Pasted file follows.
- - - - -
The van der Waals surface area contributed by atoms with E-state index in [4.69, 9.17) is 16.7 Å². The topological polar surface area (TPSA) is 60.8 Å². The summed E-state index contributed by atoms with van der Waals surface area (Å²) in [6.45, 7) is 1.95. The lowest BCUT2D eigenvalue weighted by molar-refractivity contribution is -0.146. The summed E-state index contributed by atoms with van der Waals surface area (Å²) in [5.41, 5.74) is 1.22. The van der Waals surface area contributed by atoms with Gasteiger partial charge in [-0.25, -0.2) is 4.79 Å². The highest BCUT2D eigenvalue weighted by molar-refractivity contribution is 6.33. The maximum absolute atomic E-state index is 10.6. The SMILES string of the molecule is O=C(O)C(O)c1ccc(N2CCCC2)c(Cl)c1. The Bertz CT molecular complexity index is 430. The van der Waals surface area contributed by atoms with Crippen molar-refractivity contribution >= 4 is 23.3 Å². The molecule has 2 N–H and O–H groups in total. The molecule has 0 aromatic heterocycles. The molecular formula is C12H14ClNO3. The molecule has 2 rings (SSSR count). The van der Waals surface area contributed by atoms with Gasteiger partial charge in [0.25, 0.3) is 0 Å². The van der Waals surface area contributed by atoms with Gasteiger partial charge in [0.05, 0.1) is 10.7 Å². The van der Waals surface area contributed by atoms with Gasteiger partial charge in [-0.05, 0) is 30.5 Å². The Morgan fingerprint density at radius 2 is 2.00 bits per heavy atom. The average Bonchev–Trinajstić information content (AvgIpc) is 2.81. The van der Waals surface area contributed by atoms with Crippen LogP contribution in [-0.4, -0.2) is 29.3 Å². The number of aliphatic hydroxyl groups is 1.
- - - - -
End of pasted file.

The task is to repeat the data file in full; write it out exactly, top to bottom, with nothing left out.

The van der Waals surface area contributed by atoms with E-state index in [4.69, 9.17) is 16.7 Å². The topological polar surface area (TPSA) is 60.8 Å². The summed E-state index contributed by atoms with van der Waals surface area (Å²) in [6.45, 7) is 1.95. The lowest BCUT2D eigenvalue weighted by molar-refractivity contribution is -0.146. The summed E-state index contributed by atoms with van der Waals surface area (Å²) in [5.41, 5.74) is 1.22. The van der Waals surface area contributed by atoms with Gasteiger partial charge in [-0.25, -0.2) is 4.79 Å². The highest BCUT2D eigenvalue weighted by molar-refractivity contribution is 6.33. The maximum absolute atomic E-state index is 10.6. The SMILES string of the molecule is O=C(O)C(O)c1ccc(N2CCCC2)c(Cl)c1. The Bertz CT molecular complexity index is 430. The van der Waals surface area contributed by atoms with Crippen molar-refractivity contribution >= 4 is 23.3 Å². The molecule has 2 N–H and O–H groups in total. The molecule has 0 aromatic heterocycles. The molecular formula is C12H14ClNO3. The molecule has 2 rings (SSSR count). The van der Waals surface area contributed by atoms with Gasteiger partial charge in [0.25, 0.3) is 0 Å². The van der Waals surface area contributed by atoms with Gasteiger partial charge in [0.05, 0.1) is 10.7 Å². The van der Waals surface area contributed by atoms with Gasteiger partial charge in [-0.05, 0) is 30.5 Å². The Morgan fingerprint density at radius 2 is 2.00 bits per heavy atom. The average Bonchev–Trinajstić information content (AvgIpc) is 2.81. The van der Waals surface area contributed by atoms with Crippen LogP contribution in [-0.4, -0.2) is 29.3 Å². The number of aliphatic hydroxyl groups is 1.